- Destination Address
- Port, Protocol
Using Torch, we could have a better understanding of how a packet travels between the source and the destination, and one could gain a lot of useful information that can never be found this easily and quickly using other software like Wireshark.
- Run Torch from Tools → Torch.
- Change the Interface to ether1, and check the boxes next to Src. Address, Dst. Address, Port, and Protocol. Moving on, increase Entry Timeout to 00:01:00, and uncheck Src. Address6 and Dst. Address6.
- Click on the New Window button and follow the same process on the new Torch window but change the interface to bridge and Src. Address to 192.168.88.253.
- In this step, close all running software on your phone. Open a browser and do a quick test;
- Open a website that you know is a host IP Address. For this guide, I opened www.netwire.ca
- Keep an eye on the running Torch while you are opening that page and write all the Dst. IP addresses that use protocol TCP and port 80/443 since browsers usually use this port and protocol to open a website.
- As we increased the time, the number of entries increases too much, and thus, to find active entries, you can order the entries by Tx Rate.
- As you could see, the Src. Address is all from the same address but to different Dst. IP Addresses. In this example, the only Dst. Address to where we have traffic is 220.127.116.11, and the other information for this packet is tcp/443.
- Now, open a browser on your computer, and, using this URL, find more details about the IP address: https://www.whatismyip.com/ip-whois-lookup/ as you see in the picture below, where netwire.ca is hosted.
- Now, let’s run another test. Open your Facebook application and check Torch again.
- In this example, the Dst. Address is 18.104.22.168 and 22.214.171.124.
- Now, we want to test our smartphone speaker:
- Close all the applications;
- Check the Torch. Make sure you are in a quiet area and there is nothing appearing in the Torch;
- Now, think about a subject you have never talked about before and start speaking about it close to your phone speaker;
- Start the Torch and keep an eye on it while you are speaking and write down all the IP Addresses on a paper; and,
- My subject is about a Christmas toy gift (toy gift from Costco).
- The result: When I have all the applications closed with nobody speaking, there is no traffic showing in Torch. However, as soon as I start speaking, I can see traffic to Dst. Address 126.96.36.199, TCP: 5223.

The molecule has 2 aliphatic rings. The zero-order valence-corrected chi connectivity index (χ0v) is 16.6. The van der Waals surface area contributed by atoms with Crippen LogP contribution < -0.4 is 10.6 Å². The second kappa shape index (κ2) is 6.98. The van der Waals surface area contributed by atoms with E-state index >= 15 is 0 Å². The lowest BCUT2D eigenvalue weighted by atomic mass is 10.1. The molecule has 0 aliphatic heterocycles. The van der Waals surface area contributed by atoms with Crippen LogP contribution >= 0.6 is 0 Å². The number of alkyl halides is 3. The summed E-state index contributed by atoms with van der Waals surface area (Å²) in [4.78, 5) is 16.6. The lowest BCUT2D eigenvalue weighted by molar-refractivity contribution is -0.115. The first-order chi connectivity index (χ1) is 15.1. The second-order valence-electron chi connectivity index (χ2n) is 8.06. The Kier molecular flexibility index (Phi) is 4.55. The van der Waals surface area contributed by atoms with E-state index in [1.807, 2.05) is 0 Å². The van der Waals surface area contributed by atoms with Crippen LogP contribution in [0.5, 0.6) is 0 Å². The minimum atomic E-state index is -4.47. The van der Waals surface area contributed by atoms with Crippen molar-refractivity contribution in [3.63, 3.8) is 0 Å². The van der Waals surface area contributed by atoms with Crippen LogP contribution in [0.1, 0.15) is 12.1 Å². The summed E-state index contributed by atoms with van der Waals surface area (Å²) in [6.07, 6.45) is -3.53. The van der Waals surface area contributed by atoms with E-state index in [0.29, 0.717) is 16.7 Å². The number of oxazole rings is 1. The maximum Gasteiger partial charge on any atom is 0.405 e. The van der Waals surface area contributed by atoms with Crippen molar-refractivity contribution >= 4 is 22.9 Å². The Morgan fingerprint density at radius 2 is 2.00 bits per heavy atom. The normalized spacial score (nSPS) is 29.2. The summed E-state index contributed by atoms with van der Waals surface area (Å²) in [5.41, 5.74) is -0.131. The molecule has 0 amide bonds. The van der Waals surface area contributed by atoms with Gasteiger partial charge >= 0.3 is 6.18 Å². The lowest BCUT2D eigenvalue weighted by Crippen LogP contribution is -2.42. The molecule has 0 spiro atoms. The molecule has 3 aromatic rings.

- Now, open the Facebook application and repeat the same test.
- As you can see in the Torch, as soon as you start speaking, these IP Addresses appear, and when you stop speaking, Tx/Rx Rates drop to 0bps. If you do whois for 188.8.131.52, you will find the same result.
- Week, there you go! You just pinpointed a traffic that flows without a direct request from you. Now, how to drop this type of traffic which is generated without any direct request:
- By editing the firewall filter rules we have created in step 9, we can easily drop traffic to a specific IP Address, Port, and Protocol. For example, in the above picture, you could find some unique information about the logged traffic:
- The packet is received in the interface bridge;
- The protocol used for this packet is TCP;
- The destination port is 443; and,
- The destination address to where our conversation is sent is 184.108.40.206.
Note: the more specific the rule, the more efficient it is and the better it works to filter the type of traffic you need to catch by the firewall.
- To create a rule in order to accept or drop a specific type of traffic based on the information we got from our log and Torch, you can proceed based on the following step-by-step process:
- IP → Firewall → Filter Rules → Add a new rule
- You could see in the log that the IP Address and the destination IP Address of one of the sources are the router’s IP Address, so the packet travels through the router. With regard to creating a firewall rule, the chain we should use is “forward”.
- A firewall works by the if-then principle, and every information we define in the General tab is known as “if”. All of these conditions have to be matched with a packet for a rule to be working properly as it is expected. The next step is to define an appropriate Action for the rule.
- The last step is to change the rule order by dragging the rule and dropping it in the right order.
- Test if our firewall is working correctly:
- If I start another test, I should see Rule #0 will start counting packets, and I should not be able to see a packet get logged by Rule #1 and Rule #2. Also if I run a Torch, it should not appear in the Torch.